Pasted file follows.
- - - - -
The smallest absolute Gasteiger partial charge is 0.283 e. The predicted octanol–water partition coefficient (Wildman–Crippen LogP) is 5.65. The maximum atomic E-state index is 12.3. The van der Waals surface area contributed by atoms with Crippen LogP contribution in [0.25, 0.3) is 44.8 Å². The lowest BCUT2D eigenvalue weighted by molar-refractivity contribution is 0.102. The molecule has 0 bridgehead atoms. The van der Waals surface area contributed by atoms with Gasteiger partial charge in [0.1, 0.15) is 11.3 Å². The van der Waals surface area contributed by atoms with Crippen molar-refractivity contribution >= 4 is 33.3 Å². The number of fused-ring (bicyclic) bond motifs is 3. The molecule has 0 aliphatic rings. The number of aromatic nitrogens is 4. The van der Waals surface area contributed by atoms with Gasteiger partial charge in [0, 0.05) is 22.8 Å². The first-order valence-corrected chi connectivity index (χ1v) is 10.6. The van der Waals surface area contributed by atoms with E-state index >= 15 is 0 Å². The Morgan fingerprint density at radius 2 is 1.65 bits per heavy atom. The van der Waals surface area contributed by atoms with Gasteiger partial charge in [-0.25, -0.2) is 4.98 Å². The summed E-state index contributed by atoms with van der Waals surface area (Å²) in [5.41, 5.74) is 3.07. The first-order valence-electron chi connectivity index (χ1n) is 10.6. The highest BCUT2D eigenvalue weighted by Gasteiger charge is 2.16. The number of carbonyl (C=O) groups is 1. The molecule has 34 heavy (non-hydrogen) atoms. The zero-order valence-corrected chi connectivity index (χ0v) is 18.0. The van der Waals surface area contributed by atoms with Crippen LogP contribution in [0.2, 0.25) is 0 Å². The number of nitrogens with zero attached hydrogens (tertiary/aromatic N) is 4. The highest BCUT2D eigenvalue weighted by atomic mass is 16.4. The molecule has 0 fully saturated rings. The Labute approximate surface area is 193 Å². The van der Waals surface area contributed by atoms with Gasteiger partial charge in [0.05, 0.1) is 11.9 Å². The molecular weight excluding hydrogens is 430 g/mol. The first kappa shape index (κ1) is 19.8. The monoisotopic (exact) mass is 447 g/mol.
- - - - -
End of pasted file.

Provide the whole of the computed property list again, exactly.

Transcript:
The smallest absolute Gasteiger partial charge is 0.283 e. The predicted octanol–water partition coefficient (Wildman–Crippen LogP) is 5.65. The maximum atomic E-state index is 12.3. The van der Waals surface area contributed by atoms with Crippen LogP contribution in [0.25, 0.3) is 44.8 Å². The lowest BCUT2D eigenvalue weighted by molar-refractivity contribution is 0.102. The molecule has 0 bridgehead atoms. The van der Waals surface area contributed by atoms with Gasteiger partial charge in [0.1, 0.15) is 11.3 Å². The van der Waals surface area contributed by atoms with Crippen molar-refractivity contribution >= 4 is 33.3 Å². The number of fused-ring (bicyclic) bond motifs is 3. The molecule has 0 aliphatic rings. The number of aromatic nitrogens is 4. The van der Waals surface area contributed by atoms with Gasteiger partial charge in [0, 0.05) is 22.8 Å². The first-order valence-corrected chi connectivity index (χ1v) is 10.6. The van der Waals surface area contributed by atoms with E-state index >= 15 is 0 Å². The Morgan fingerprint density at radius 2 is 1.65 bits per heavy atom. The van der Waals surface area contributed by atoms with Gasteiger partial charge in [-0.25, -0.2) is 4.98 Å². The summed E-state index contributed by atoms with van der Waals surface area (Å²) in [5.41, 5.74) is 3.07. The first-order valence-electron chi connectivity index (χ1n) is 10.6. The highest BCUT2D eigenvalue weighted by Gasteiger charge is 2.16. The number of carbonyl (C=O) groups is 1. The molecule has 34 heavy (non-hydrogen) atoms. The zero-order valence-corrected chi connectivity index (χ0v) is 18.0. The van der Waals surface area contributed by atoms with Crippen LogP contribution in [0.2, 0.25) is 0 Å². The number of nitrogens with zero attached hydrogens (tertiary/aromatic N) is 4. The highest BCUT2D eigenvalue weighted by atomic mass is 16.4. The molecule has 0 fully saturated rings. The Labute approximate surface area is 193 Å². The van der Waals surface area contributed by atoms with Gasteiger partial charge in [0.05, 0.1) is 11.9 Å². The molecular weight excluding hydrogens is 430 g/mol. The first kappa shape index (κ1) is 19.8. The monoisotopic (exact) mass is 447 g/mol.